Conclusion: well, I guess I need to go see who this Muñoz guy is and why Bryars thought he was worth collaborating with in the first place. The exhibit at the Tate goes on through the end of April, so there's plenty of time. And if YOU'RE interested, if you click on the link, you can listen to Juan giving away the trick to dealing from the bottom of the deck.

Oh yeah, and listening to this show tonight, I thought that I can't ever move back home again.
webcowgirl: (Darger)
I just won a prize from work (two tickets to see an art exhibit at the National - "Van Eyck to Titian: The Renaissance Portrait," which isn't even on until October) for correctly guessing the changes made in this picture. I'm going to make it a little harder and not say how many changes there are or what they are, but ... how many changes do you see between the top and the bottom picture (the bottom is the original), and what are they? Comments disabled until we have a winner. (And apologies for the poor image quality, but it's exactly what they gave me to work off of!) Otherwise stupid chipper for a Monday, not that I'm complaining.
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webcowgirl: (Christmas tree)
Today we were somewhat blowing with the wind. During our discussion at [livejournal.com profile] rosamicula's last night it came up that I was interested in seeing the Millais exhibit at the Tate Britain; I woke to discover Miss Micula had offered to guest [livejournal.com profile] butterbee in to the exhibit. So off we went, at the late, late, post-cleaning-up-the-house hour of 1:45 (but I felt much better for having all of the wrapping paper and presents out of the living room and also for having made little roast beef sandwiches for us to have for lunch).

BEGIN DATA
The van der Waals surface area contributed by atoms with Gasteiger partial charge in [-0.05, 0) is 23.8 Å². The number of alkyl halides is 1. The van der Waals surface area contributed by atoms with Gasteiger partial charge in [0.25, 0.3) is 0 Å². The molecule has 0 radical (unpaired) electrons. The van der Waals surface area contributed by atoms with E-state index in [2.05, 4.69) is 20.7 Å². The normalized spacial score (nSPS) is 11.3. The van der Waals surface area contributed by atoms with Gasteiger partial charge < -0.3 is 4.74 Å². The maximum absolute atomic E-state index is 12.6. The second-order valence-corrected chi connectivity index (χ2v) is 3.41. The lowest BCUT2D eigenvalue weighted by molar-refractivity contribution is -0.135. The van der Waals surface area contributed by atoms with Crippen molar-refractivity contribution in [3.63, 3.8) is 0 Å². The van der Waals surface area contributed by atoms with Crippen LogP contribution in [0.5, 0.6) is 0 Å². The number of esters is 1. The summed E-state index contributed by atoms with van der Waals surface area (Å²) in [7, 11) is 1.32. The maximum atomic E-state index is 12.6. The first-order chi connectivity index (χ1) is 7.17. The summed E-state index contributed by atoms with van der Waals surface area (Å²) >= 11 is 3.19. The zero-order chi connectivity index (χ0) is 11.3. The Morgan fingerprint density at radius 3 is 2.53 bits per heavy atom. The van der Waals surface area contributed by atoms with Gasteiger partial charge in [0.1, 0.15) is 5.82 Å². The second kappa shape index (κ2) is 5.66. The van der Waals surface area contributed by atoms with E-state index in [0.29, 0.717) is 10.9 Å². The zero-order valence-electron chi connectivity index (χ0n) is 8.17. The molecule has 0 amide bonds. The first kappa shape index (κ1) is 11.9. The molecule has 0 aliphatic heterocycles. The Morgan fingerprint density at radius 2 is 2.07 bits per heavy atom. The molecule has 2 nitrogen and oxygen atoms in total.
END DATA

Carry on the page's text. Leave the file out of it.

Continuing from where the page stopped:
The exhibit was nice, especially when you consider that all four of us made it in for eleven quid and the price of a round of heavily doctored cups of tea ([livejournal.com profile] shadowdaddy is not recovering gracefully from his cold - I imagine it kicking and screaming from its position deep within his sinus cavities). The first two rooms were mostly filled with the paintings of his I've seen a million times before - Ophelia, Mariana, Christ in the House of his Parents, The Order of Release, Autumn Leaves - the really pretty paintings I'm so fond of but .... well, let's be honest, which occasionally have a touch of schmaltz to them. (I still like many of them quite a lot, and enjoyed seeing new works I'd not seen before, such as "Love," pictured, and the studies for many of the paintings I was very familiar with.)